One of the most serious complications that can arise during childbirth is a uterine rupture. Medscape notes that it is a “catastrophic complication with a high incidence of fetal and maternal morbidity.” Each Chicago birth injury lawyer at our firm knows that one of these ruptures often results in severe birth injury (or even death) for the child and/or mother. Medical caregivers must act reasonably at all times to prevent these accidents and minimize the possible damage following a uterine rupture.
In general, a uterus rupture refers to a tear in the wall of the uterus. It is far more common in women who have had a previous C-section–a rupture in first-time mothers is quite rare. This is the case because a Cesarean section requires the cutting through of the uterus. This initial surgical cut compromises the integrity of the wall. It is eventually fixed with scarring. However, the stress and pressure in a subsequent pregnancy can cause that scarring to tear (rupture). In addition, it most often arises in early labor, but in some circumstances it has been known to arise in late pregnancy.
Considering the severity of the consequences, it is vital that caregivers notice signs of imminent rupture. Some of those signs include rising maternal pulse rate, abdominal pain, vaginal bleeding, and slowed contractions. Our Illinois birth injury attorneys know that medical professionals must be on the lookout for these signs, particularly if they are combined with other risks, like Vaginal Birth after Cesarean section (VBACs), multiple births (twins, triplets, etc.), and particularly forceful contractions.
It is often impossible for families to know on their own if proper protocols were followed before and after a uterine rupture. Not all harm caused by these accidents are attributable to medical malpractice. Yet, far more than acceptable, some sort of inadequate care is at the root of the problem. It is absolutely critical that a uterine rupture be responded to efficiently to prevent incredibly damaging harm.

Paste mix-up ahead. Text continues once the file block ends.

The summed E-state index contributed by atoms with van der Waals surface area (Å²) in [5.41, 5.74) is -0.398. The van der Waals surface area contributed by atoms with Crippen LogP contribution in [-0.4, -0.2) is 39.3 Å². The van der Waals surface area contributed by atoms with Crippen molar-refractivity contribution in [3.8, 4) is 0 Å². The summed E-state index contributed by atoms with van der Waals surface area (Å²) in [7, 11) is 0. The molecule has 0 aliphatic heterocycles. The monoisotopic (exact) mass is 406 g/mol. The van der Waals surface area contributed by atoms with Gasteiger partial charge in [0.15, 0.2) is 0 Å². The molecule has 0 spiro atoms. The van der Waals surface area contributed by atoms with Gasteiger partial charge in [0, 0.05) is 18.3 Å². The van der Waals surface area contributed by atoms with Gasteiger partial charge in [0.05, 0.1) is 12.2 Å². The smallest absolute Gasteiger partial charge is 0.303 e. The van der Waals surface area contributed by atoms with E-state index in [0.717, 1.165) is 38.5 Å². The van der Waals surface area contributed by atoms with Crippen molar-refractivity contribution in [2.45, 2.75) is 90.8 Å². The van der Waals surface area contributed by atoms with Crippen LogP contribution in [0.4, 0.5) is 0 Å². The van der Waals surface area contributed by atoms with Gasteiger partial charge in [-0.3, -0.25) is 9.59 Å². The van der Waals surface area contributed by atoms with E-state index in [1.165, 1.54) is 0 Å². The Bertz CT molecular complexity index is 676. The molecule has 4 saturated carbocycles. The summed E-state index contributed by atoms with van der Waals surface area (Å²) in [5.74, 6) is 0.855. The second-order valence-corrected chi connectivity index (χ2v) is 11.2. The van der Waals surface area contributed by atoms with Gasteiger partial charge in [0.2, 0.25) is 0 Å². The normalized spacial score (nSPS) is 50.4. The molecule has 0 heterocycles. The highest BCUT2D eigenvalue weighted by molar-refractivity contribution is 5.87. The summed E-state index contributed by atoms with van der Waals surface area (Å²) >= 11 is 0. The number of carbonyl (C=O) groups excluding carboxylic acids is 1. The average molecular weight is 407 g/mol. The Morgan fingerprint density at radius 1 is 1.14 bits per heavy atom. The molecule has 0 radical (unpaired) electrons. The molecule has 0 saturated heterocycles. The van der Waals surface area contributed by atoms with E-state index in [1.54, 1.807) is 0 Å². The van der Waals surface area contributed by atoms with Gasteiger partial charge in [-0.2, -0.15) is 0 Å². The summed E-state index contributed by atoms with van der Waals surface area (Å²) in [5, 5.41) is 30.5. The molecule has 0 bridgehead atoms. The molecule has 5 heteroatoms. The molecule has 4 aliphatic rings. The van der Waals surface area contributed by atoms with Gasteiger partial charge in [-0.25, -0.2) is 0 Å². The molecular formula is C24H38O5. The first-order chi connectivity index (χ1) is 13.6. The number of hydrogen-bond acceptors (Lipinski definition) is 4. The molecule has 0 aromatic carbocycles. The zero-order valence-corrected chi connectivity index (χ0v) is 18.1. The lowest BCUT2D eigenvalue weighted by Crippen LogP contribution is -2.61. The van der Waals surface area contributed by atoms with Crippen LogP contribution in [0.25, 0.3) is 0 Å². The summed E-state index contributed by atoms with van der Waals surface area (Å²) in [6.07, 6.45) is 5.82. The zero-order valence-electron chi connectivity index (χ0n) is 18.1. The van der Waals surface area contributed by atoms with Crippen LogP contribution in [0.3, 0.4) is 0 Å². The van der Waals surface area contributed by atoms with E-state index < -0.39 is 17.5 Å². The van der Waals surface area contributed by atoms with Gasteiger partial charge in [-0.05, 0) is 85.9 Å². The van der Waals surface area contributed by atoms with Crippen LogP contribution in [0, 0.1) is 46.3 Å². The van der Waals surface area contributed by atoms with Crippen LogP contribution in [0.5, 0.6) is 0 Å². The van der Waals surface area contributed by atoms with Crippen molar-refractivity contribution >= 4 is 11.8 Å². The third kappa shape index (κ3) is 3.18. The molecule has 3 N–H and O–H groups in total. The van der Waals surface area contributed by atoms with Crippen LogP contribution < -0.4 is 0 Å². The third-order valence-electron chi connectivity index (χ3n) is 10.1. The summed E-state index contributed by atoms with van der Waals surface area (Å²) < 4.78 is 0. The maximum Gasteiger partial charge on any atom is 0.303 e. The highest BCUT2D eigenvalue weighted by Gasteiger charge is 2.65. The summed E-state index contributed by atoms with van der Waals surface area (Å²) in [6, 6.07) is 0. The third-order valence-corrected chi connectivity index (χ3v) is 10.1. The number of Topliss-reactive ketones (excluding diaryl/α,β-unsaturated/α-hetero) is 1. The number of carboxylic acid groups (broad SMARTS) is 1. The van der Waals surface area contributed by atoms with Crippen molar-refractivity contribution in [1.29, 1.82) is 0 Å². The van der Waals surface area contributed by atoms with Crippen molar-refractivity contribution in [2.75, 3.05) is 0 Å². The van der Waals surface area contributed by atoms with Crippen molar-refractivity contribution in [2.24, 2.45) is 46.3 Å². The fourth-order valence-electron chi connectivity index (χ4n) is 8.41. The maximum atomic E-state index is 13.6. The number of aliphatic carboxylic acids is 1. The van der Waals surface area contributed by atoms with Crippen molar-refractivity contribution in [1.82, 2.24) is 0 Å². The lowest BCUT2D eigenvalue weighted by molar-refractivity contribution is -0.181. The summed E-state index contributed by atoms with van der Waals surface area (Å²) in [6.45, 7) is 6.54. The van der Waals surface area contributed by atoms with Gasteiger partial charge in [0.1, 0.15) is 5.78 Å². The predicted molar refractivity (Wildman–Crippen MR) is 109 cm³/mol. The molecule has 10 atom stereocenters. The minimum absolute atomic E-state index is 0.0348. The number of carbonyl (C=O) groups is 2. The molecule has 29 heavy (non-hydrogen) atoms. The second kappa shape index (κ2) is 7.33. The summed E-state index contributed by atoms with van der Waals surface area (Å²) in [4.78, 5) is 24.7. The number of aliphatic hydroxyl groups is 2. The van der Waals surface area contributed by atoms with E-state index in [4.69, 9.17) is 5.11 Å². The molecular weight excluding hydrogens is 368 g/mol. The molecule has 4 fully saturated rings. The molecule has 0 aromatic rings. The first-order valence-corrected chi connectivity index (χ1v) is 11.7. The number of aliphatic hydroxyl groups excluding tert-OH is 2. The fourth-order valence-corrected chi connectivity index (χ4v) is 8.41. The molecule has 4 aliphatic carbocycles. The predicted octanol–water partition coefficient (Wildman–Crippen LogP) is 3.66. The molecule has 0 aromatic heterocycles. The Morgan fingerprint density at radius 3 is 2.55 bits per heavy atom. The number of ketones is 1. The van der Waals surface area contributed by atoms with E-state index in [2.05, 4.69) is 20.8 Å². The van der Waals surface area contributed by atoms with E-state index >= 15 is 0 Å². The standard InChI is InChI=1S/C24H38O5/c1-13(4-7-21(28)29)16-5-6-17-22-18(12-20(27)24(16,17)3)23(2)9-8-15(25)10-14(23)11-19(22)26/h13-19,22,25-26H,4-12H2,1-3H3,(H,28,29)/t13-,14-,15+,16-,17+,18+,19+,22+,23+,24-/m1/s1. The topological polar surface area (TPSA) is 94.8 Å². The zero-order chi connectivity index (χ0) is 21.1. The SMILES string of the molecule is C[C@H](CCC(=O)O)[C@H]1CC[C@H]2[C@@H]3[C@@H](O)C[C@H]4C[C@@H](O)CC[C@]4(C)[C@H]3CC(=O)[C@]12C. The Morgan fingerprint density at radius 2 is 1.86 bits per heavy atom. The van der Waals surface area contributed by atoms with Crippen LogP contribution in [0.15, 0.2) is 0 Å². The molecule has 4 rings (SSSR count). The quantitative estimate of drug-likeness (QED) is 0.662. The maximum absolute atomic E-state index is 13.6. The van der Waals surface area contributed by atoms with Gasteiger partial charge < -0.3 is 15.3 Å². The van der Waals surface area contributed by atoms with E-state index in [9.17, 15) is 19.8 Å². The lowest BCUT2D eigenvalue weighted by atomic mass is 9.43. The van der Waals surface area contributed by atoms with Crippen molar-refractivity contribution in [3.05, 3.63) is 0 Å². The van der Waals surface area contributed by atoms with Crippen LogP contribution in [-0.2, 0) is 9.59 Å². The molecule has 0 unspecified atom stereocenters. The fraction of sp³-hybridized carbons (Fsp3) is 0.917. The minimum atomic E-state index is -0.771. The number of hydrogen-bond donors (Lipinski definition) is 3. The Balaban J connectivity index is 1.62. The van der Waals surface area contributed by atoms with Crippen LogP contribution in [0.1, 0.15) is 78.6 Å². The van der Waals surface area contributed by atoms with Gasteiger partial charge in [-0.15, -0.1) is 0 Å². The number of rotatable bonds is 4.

Maternal harm following a uterine rupture stems from internal injuries and bleeding. Childbirth is a traumatic process even without significant complications. However, when the uterine wall is ruptured, blood loss is high and it is often difficult to stop the damaging complications. For the child, the problem often results in oxygen deprivation to the brain. This can had a wide range of problems, including the development of cerebral palsy. Other neurological birth injuries are often not uncommon.
All of these potential problems are made much more likely if medical caregivers do not respond promptly following a complications. Obviously things like internal bleeding and oxygen deprivation involve very small time consequences. Even a few minutes delay can be a matter of life and death or perfect health and life-long injury.
There is sometimes a misunderstanding about the civil law in these medical matters. Families are often under the impression that a lawsuit or legal liability only exists when the medical professionals contributed to the underlying condition (i.e. caused the uterine rupture). This is not true. Hospitals and medical caregivers are also accountable when their response to that medical event is unreasonable. The unreasonable or ill-timed response can ultimately prove just as damaging as causing the event itself.
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